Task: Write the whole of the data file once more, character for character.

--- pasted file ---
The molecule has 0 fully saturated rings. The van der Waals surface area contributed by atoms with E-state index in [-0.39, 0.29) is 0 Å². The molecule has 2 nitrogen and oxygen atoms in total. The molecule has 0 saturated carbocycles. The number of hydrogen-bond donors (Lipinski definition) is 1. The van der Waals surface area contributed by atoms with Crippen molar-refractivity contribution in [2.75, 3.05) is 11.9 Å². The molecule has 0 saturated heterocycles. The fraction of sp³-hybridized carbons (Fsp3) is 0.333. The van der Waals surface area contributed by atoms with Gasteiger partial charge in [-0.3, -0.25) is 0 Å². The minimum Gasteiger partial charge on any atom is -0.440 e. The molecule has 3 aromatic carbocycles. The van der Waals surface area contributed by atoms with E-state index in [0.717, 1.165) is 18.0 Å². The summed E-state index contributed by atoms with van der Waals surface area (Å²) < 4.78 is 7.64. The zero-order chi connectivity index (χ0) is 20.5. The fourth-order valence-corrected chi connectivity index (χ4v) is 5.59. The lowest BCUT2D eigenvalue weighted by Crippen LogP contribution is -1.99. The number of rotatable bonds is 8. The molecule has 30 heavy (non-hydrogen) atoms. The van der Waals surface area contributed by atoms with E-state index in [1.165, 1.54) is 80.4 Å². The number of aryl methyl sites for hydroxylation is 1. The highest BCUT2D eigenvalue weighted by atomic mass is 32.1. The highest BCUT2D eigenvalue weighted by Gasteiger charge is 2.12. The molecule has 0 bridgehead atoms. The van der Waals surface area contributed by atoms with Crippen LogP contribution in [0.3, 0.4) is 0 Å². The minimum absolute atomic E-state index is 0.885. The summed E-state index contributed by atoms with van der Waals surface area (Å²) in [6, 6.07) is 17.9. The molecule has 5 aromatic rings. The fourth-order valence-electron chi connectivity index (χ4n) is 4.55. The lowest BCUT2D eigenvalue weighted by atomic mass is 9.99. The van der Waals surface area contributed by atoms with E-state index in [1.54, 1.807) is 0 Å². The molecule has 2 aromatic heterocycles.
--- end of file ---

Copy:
The molecule has 0 fully saturated rings. The van der Waals surface area contributed by atoms with E-state index in [-0.39, 0.29) is 0 Å². The molecule has 2 nitrogen and oxygen atoms in total. The molecule has 0 saturated carbocycles. The number of hydrogen-bond donors (Lipinski definition) is 1. The van der Waals surface area contributed by atoms with Crippen molar-refractivity contribution in [2.75, 3.05) is 11.9 Å². The molecule has 0 saturated heterocycles. The fraction of sp³-hybridized carbons (Fsp3) is 0.333. The van der Waals surface area contributed by atoms with Gasteiger partial charge in [-0.3, -0.25) is 0 Å². The minimum Gasteiger partial charge on any atom is -0.440 e. The molecule has 3 aromatic carbocycles. The van der Waals surface area contributed by atoms with E-state index in [0.717, 1.165) is 18.0 Å². The summed E-state index contributed by atoms with van der Waals surface area (Å²) < 4.78 is 7.64. The zero-order chi connectivity index (χ0) is 20.5. The fourth-order valence-corrected chi connectivity index (χ4v) is 5.59. The lowest BCUT2D eigenvalue weighted by Crippen LogP contribution is -1.99. The number of rotatable bonds is 8. The molecule has 30 heavy (non-hydrogen) atoms. The van der Waals surface area contributed by atoms with E-state index in [1.165, 1.54) is 80.4 Å². The number of aryl methyl sites for hydroxylation is 1. The highest BCUT2D eigenvalue weighted by atomic mass is 32.1. The highest BCUT2D eigenvalue weighted by Gasteiger charge is 2.12. The molecule has 0 bridgehead atoms. The van der Waals surface area contributed by atoms with Crippen LogP contribution in [0.3, 0.4) is 0 Å². The minimum absolute atomic E-state index is 0.885. The summed E-state index contributed by atoms with van der Waals surface area (Å²) in [6, 6.07) is 17.9. The molecule has 5 aromatic rings. The fourth-order valence-electron chi connectivity index (χ4n) is 4.55. The lowest BCUT2D eigenvalue weighted by atomic mass is 9.99. The van der Waals surface area contributed by atoms with E-state index in [1.54, 1.807) is 0 Å². The molecule has 2 aromatic heterocycles.